Life expectancy has increased considerably over the past 50 years in the Western world. What is more, this trend shows little sign of stopping. In response, actuaries have adopted increasingly conservative assumptions around longevity; driving up pension scheme liability valuations as more members are expected to live into their 90s, or even to their centenary and beyond. And because the financial health of so many of the developed world’s large public companies is intrinsically linked to their defined benefit (DB) pension schemes, many treasurers and finance directors are rightly concerned that improvements in mortality rates spell a real threat to their company’s financial survival.
The much publicised deepening deficits of schemes has made it harder – that is, more expensive – to perform buy-ins and buyouts. Against this backdrop, it is clear why the management of longevity risk has now become an issue of good corporate governance and why schemes are interested in hedging the risk in the nascent longevity swap market. Indeed, last year was a record year for the longevity swap market, with over £7bn worth of swaps negotiated between pension schemes and banks, insurers and reinsurers in the UK alone. But given the long-term nature of the risk, how can treasurers evaluate, and then justify to board-level executives, the value of such a longevity swap?
How Treasurers Can Assess Value-for-money
Assessing the value of a longevity swap requires a comparison between the amount of risk being removed – that is the potential increase in benefit payments caused by members living longer – and the cost of removing that risk, which is effectively the price of the swap contract. But if treasurers are to establish how significant removing longevity risk may be to the overall level of risk they are running, they must also have a detailed understanding of how the scheme’s other exposures, namely inflation and interest rate risk, relate to each other.
However, a lack of transparency surrounding all risks and assumptions, as well as a lack of granular data describing the impact of a longevity swap on a scheme’s future cashflows, can muddy the waters as regards this judgement. This is especially pertinent if banks or insurers re-shape the cashflows underlying the swap. While this may make the transaction appear cheaper to pension schemes, it can also have unintended consequences, often increasing the scheme’s exposure to interest rate and inflation risks.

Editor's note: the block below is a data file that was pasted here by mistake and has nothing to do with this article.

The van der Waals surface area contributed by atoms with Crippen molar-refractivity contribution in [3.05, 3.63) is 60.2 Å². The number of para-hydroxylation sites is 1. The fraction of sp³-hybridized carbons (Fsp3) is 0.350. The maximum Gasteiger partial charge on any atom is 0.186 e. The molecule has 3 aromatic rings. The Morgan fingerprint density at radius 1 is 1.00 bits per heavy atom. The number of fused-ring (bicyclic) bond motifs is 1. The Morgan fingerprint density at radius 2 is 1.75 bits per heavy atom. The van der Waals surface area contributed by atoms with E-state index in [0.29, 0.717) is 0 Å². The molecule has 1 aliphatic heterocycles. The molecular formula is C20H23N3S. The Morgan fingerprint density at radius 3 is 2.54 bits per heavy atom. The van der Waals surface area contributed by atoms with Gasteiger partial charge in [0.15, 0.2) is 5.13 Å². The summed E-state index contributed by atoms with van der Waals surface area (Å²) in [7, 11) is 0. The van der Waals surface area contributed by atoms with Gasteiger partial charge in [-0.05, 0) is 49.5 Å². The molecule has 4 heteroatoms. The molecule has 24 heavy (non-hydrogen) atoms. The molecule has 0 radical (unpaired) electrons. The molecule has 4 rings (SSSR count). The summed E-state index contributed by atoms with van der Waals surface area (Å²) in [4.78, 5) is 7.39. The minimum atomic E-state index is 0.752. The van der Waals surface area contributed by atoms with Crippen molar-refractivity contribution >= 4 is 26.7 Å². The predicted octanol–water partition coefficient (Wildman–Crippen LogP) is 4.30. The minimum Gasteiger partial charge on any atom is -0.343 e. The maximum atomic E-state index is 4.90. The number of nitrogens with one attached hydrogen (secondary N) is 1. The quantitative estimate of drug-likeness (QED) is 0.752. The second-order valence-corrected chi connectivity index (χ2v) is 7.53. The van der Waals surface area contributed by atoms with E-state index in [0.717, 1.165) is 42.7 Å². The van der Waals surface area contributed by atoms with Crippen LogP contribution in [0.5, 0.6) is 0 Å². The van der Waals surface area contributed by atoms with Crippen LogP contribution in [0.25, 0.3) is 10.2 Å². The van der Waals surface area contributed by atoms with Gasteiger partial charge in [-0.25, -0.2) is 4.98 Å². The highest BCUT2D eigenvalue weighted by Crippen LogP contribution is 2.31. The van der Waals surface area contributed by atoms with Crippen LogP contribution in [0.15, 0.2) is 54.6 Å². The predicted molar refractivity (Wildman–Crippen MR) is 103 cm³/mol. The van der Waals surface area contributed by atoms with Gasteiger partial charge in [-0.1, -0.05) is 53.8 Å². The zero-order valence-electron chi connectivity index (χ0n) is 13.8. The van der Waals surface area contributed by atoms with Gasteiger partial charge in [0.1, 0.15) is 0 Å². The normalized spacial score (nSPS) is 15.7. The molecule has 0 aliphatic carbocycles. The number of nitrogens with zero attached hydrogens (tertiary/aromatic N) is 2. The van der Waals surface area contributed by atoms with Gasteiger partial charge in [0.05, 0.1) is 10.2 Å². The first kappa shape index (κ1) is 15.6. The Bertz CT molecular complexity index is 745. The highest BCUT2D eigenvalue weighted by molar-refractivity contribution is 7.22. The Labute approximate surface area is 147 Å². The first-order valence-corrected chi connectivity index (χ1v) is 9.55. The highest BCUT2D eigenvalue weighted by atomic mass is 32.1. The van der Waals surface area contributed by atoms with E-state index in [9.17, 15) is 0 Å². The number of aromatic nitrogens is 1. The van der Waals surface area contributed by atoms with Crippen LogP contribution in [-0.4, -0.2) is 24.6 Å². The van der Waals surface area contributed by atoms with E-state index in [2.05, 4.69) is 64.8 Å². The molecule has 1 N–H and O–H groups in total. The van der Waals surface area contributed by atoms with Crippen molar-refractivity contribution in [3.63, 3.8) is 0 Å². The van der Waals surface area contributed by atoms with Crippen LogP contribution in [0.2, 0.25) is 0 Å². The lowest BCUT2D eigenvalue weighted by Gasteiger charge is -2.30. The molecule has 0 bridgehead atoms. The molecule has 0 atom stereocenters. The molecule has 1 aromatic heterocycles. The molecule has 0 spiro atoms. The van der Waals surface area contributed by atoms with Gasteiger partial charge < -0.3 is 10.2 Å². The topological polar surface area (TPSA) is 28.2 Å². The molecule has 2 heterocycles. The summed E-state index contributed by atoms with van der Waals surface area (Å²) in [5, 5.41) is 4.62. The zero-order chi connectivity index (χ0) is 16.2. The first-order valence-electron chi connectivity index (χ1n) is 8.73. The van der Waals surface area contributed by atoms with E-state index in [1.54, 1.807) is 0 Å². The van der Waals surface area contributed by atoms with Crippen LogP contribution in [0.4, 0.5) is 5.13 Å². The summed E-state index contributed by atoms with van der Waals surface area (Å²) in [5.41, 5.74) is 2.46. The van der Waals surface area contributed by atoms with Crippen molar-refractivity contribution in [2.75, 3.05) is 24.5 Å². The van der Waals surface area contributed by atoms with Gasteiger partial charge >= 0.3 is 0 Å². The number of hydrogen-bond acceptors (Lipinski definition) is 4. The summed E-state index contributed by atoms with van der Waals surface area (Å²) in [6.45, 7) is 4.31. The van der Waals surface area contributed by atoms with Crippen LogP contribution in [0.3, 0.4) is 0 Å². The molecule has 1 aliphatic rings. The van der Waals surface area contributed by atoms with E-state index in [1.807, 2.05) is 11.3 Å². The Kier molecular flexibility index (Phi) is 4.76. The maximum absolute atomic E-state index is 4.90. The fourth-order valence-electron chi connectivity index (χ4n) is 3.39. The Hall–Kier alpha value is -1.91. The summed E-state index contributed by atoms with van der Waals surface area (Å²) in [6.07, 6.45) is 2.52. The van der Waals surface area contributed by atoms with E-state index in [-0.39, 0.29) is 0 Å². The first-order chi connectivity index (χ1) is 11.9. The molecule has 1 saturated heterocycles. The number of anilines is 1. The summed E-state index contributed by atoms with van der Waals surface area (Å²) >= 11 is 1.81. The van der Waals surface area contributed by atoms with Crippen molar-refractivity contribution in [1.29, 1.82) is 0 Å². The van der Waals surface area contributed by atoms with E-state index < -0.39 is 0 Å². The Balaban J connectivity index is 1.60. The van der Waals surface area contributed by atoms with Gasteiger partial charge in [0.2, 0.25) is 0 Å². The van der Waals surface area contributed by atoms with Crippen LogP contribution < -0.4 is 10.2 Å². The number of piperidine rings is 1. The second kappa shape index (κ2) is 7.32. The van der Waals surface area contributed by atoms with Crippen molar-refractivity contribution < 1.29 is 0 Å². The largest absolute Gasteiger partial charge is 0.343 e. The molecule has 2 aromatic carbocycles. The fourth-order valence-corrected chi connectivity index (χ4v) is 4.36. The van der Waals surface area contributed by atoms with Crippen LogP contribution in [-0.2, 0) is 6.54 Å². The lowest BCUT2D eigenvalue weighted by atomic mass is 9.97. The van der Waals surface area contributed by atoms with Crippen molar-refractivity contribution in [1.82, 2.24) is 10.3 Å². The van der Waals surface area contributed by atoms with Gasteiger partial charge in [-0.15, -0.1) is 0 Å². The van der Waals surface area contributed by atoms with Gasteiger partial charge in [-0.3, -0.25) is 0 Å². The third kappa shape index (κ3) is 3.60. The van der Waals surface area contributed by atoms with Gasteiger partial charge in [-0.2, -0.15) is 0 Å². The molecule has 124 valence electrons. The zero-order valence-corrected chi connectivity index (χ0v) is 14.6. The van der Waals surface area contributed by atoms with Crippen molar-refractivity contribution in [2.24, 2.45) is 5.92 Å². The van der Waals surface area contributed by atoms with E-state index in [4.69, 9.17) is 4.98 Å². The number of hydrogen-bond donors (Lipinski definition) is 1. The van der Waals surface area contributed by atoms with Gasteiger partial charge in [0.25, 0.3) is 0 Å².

An understanding of these effects is therefore required in order to correctly appraise a swap in terms of cost versus overall risk reduction, and is perhaps best illustrated using a fictitious case study. This article looks at the case of a pension scheme with £2bn of pensioner liabilities (measured on an International Accounting Standard (IAS19) basis), which has undertaken substantive interest rate and inflation hedging, leaving longevity as its largest single risk in relation to its liabilities. As such, it wishes to reduce this risk, and hence its total risk position, by entering into a longevity swap. The fictitious illustrative study assesses the cost versus risk reduction calculation under two scenarios; firstly, a conventional longevity swap and, secondly, a longevity swap where the provider seeks to alter the underlying cashflows.
Scenario One: A Conventional Longevity Swap
Let’s assume that the example scheme has exposure to interest rates, inflation and longevity (values shown in Figure 1) which means that, including its positive diversification benefit, the scheme is running £174m of risk. This is measured in terms of 95% one-year value-at-risk (VaR), which is calculated by considering a large number of future outcomes for interest rates, inflation and longevity and their effect on scheme funding. Put simply, this means that there is a 5% chance that scheme funding reduces by more than £174m or more over a one-year period.
Figure 1: Conventional Longevity Swap Based on 95% VaR
Source: PensionsFirst Capital